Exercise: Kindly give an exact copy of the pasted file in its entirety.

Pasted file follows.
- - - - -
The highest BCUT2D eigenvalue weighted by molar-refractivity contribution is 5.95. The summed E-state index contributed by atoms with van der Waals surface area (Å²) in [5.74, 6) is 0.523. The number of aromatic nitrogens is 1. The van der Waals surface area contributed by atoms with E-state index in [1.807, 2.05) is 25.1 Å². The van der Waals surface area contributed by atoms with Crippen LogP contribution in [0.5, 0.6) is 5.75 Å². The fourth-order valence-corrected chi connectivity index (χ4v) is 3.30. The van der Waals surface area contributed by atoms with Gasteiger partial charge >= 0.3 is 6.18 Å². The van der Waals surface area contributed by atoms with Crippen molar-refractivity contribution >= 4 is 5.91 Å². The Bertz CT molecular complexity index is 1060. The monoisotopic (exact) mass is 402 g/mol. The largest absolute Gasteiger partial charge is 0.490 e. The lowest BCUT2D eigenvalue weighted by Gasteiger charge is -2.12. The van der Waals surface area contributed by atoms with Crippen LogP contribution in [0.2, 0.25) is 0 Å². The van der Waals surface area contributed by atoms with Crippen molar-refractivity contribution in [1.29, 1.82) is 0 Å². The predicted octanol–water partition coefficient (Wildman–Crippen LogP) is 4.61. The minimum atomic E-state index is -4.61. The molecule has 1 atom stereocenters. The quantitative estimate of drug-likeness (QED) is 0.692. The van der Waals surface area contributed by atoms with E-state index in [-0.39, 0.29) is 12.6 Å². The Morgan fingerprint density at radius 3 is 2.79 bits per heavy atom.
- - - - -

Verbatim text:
The highest BCUT2D eigenvalue weighted by molar-refractivity contribution is 5.95. The summed E-state index contributed by atoms with van der Waals surface area (Å²) in [5.74, 6) is 0.523. The number of aromatic nitrogens is 1. The van der Waals surface area contributed by atoms with E-state index in [1.807, 2.05) is 25.1 Å². The van der Waals surface area contributed by atoms with Crippen LogP contribution in [0.5, 0.6) is 5.75 Å². The fourth-order valence-corrected chi connectivity index (χ4v) is 3.30. The van der Waals surface area contributed by atoms with Gasteiger partial charge >= 0.3 is 6.18 Å². The van der Waals surface area contributed by atoms with Crippen molar-refractivity contribution >= 4 is 5.91 Å². The Bertz CT molecular complexity index is 1060. The monoisotopic (exact) mass is 402 g/mol. The largest absolute Gasteiger partial charge is 0.490 e. The lowest BCUT2D eigenvalue weighted by Gasteiger charge is -2.12. The van der Waals surface area contributed by atoms with Crippen LogP contribution in [0.2, 0.25) is 0 Å². The van der Waals surface area contributed by atoms with Crippen molar-refractivity contribution in [1.29, 1.82) is 0 Å². The predicted octanol–water partition coefficient (Wildman–Crippen LogP) is 4.61. The minimum atomic E-state index is -4.61. The molecule has 1 atom stereocenters. The quantitative estimate of drug-likeness (QED) is 0.692. The van der Waals surface area contributed by atoms with E-state index in [-0.39, 0.29) is 12.6 Å². The Morgan fingerprint density at radius 3 is 2.79 bits per heavy atom.